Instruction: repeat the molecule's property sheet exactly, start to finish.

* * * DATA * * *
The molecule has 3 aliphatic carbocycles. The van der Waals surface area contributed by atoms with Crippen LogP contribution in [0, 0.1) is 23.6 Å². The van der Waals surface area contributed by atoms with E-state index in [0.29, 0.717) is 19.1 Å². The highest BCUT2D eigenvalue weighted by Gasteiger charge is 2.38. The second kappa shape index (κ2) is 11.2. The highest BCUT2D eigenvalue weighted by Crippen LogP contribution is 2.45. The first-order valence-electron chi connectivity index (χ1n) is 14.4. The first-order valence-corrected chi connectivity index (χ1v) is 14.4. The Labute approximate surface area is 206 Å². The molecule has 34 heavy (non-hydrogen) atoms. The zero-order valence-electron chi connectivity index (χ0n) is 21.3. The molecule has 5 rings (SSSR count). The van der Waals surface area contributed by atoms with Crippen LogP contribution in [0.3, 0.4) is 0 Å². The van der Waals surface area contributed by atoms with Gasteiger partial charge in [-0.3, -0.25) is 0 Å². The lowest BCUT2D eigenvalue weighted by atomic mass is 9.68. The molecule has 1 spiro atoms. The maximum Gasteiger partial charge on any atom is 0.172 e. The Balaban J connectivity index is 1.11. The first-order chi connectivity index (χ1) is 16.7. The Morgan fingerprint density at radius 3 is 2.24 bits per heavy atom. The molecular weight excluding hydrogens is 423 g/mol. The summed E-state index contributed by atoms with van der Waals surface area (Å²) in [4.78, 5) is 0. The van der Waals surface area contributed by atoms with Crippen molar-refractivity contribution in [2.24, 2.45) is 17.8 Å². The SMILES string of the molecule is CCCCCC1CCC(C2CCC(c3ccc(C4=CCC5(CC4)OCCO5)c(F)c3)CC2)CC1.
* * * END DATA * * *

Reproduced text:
The molecule has 3 aliphatic carbocycles. The van der Waals surface area contributed by atoms with Crippen LogP contribution in [0, 0.1) is 23.6 Å². The van der Waals surface area contributed by atoms with E-state index in [0.29, 0.717) is 19.1 Å². The highest BCUT2D eigenvalue weighted by Gasteiger charge is 2.38. The second kappa shape index (κ2) is 11.2. The highest BCUT2D eigenvalue weighted by Crippen LogP contribution is 2.45. The first-order valence-electron chi connectivity index (χ1n) is 14.4. The first-order valence-corrected chi connectivity index (χ1v) is 14.4. The Labute approximate surface area is 206 Å². The molecule has 34 heavy (non-hydrogen) atoms. The zero-order valence-electron chi connectivity index (χ0n) is 21.3. The molecule has 5 rings (SSSR count). The van der Waals surface area contributed by atoms with Crippen LogP contribution in [0.3, 0.4) is 0 Å². The van der Waals surface area contributed by atoms with Gasteiger partial charge in [-0.3, -0.25) is 0 Å². The lowest BCUT2D eigenvalue weighted by atomic mass is 9.68. The molecule has 1 spiro atoms. The maximum Gasteiger partial charge on any atom is 0.172 e. The Balaban J connectivity index is 1.11. The first-order chi connectivity index (χ1) is 16.7. The Morgan fingerprint density at radius 3 is 2.24 bits per heavy atom. The molecular weight excluding hydrogens is 423 g/mol. The summed E-state index contributed by atoms with van der Waals surface area (Å²) in [4.78, 5) is 0. The van der Waals surface area contributed by atoms with Crippen molar-refractivity contribution in [2.24, 2.45) is 17.8 Å². The SMILES string of the molecule is CCCCCC1CCC(C2CCC(c3ccc(C4=CCC5(CC4)OCCO5)c(F)c3)CC2)CC1.